It might be worthwhile to pay for your employee’s healthcare yourself. This can be risky though. Health care expenses can be unpredictable, and extraordinary claims can end up costing your business a lot of money. 

In this type of plan, the employer takes on the financial responsibility of the employees’ healthcare needs. Then they purchase a stop-loss policy to shelter against a worst-case. So the employer pays a TPS who then pays for employees’ medical claims as they are incurred, as opposed to a monthly premium to an insurance company. A third-party administrator will handle the processing of the claims and the bills. 

The employer would set up a trust, and each month allocate contributions into the trust. If there is any money left over at the end of the year, it can be reallocated back into the business for other employee needs. 

The self-funded option for group health benefits can be very complicated and involves significant high risk.  Done properly it can yield substantial cost savings but the downside is also A very real potential. Health Insurance brokers will sometimes push these plans on smaller employers to earn a nice commission. 

But truthfully only large employers with resources to do the due diligence, take the financial risk, and properly manage a self-funded health plan should consider this as a viable option. If you are not in the insurance business then you might consider if self-funded health insurance is right for you. 

Many business owners and CFO’s get lured in by the potential savings of having a self-funded health insurance plan. But it’s not until an employer actually gets into one that the full realization that it takes time and attention to manage a self-funded health insurance plan. That is time and attention away from the real business of the business to focus on being in the health insurance business. Oh sure you will have an insurance broker to help you figure out the stop-loss coverage but he gets paid on commission. Of course, you will have a TPA to gather employees’ claims and spend your money to pay them. But you as the employer need to pay close attention and really know what’s going on with your self-funded health insurance plan. I mean, somebody you trust needs to keep a close eye on those foxes in your hen house.    


Avoid  Health Insurance and Give Your Employees the gift of an ICHRA Instead 


Healthcare Reimbursement Arrangements (HRAs) have been around for a long time. But the original HRA was very limited in what it could be used for. After a recent facelift, HRA is back and totally worth investigating as the alternative to traditional health insurance employers have been begging for.  How many times have you thought, ‘can’t I just give my employees some money to pay for their own health insurance’?  So now you can do just that. The new Individual Coverage HRA, (ICHRA) just recently became available at the start of 2020.  It’s much more flexible and usable than any HRA ever before.

ICHRA stands for Individual Coverage Healthcare Reimbursement Arrangement. It’s meant to give employees something better than traditional health insurance. Instead of a one size fits all solution like group health insurance, employees get an allowance to spend on any health plan they want.  And ICHRA stops forcing employers to be in the health insurance business. No more ugly insurance renewals, never ever again.


How Do ICHRAs Work?

Businesses give employees an allowance to spend on health benefits. They can use this money to pay for ‘qualified healthcare benefits’ like individual health insurance of their own choosing. This HRA is funded by the employer with tax-free funds in an amount to satisfy the ACA mandate to offer ‘Affordable’ and Minimum essential coverage.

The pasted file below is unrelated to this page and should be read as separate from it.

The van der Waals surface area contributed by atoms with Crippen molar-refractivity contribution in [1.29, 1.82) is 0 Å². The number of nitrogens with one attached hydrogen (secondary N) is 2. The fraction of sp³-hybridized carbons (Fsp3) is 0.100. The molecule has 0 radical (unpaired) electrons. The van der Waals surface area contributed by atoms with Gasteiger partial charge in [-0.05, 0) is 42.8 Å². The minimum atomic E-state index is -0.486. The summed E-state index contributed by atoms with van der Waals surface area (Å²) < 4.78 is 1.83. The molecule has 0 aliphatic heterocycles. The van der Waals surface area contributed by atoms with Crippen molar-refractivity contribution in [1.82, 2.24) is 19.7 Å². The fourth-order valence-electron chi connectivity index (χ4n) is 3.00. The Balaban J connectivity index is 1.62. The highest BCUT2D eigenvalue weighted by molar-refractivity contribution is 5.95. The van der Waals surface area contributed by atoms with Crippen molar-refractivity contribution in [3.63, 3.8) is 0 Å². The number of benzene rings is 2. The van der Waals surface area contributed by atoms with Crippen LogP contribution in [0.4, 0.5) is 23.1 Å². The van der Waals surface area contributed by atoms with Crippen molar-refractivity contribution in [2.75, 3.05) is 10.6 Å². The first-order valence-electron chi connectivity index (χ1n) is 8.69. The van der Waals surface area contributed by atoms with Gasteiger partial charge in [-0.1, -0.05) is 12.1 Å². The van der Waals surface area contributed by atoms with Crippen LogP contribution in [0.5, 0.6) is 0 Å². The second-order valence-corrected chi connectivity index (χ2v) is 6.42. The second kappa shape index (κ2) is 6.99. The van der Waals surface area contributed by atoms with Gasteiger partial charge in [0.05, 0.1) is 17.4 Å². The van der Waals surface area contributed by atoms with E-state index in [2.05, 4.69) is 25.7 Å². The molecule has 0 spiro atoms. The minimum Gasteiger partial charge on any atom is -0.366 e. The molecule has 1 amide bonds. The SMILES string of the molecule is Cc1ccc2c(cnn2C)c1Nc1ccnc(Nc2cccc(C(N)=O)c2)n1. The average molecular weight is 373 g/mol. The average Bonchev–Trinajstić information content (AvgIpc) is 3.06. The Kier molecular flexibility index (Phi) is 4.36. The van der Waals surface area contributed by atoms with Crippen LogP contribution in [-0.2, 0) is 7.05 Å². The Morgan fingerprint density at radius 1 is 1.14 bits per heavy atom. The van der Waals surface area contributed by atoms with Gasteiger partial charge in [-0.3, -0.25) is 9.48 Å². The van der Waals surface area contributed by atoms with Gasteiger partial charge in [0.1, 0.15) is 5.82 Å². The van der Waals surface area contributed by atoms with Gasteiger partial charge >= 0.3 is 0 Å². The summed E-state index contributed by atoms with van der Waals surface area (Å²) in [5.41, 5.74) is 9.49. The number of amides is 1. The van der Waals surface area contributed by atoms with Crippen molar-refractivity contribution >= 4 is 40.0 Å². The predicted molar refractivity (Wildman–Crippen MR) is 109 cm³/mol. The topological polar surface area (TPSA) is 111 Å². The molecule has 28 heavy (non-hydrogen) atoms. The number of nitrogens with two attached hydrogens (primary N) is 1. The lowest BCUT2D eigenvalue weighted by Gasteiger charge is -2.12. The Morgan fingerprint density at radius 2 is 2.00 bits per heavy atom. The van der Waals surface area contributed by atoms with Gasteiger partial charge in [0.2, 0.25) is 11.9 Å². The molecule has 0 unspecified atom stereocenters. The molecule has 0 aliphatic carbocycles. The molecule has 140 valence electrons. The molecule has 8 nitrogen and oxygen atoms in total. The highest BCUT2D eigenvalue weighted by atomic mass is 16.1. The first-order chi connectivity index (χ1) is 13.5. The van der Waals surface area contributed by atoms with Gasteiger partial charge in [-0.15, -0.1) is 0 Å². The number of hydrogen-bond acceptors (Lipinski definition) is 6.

This means that, with an ICHRA, each employee can pick the health benefits and services they really need. They will be able to find a health plan that suits their individual health as well as their financial situation. ICHRA allows an employer to provide a real health benefit that is tailored to the individual employee. 

ICHRA stabilizes an employer’s monthly cost for employee benefits.  The benefits are more appreciated by employees like a ‘benefit’ should be.  


Offer to Reimburse Medical Cost Sharing as an Affordable Alternative to Health Insurance.


With this new innovation called ICHRA,  employees are free to evaluate and consider non-traditional health options. One such option is medical cost-sharing and another one is direct primary care. These allow employees to have real-time access to everyday health care at no cost and remove barriers to care like huge deductibles and coinsurance. 

Some companies already using this ICHRA strategy, see 80% of employees choosing the more affordable medical cost-sharing option instead of health insurance. This can reduce the cost-to-company for employee group health benefits by 30% or more. This means that employers can use that money to grow their businesses instead of paying for health insurance. 


Scoop Health: The Ultimate ICHRA Partner 

ICHRA is new and every business owner needs to do the comparison. If you want to find out what ICHRA would look like in your business Scoop Health can help you crunch the numbers and answer your questions.   Start by checking out Scoop’s ICHRA strategy page to get started.

We can help structure your ICHRA plan and calculate the projected savings.  

Instead of paying a huge annual deductible on health insurance, members of our medical cost sharing community pay an Initial Unshared Amount as low as $500.After that IUA, 100%of the medical bills for that incident are fully shared by the community.  It is immensely affordable per month too. Most times it is 30-60% less than high deductible health insurance.  

If you’re looking for an effective way to reward your people, reduce employee turnover, and improve your employee’s wellbeing, you have to consider using an ICHRA strategy with medical cost-sharing options. 

In fact, our experience shows that most employers who implement this ICHRA strategy end up paying about 30%-60% less than they would if they had offered traditional health insurance. So, contact us and schedule a consultation about group health benefits today.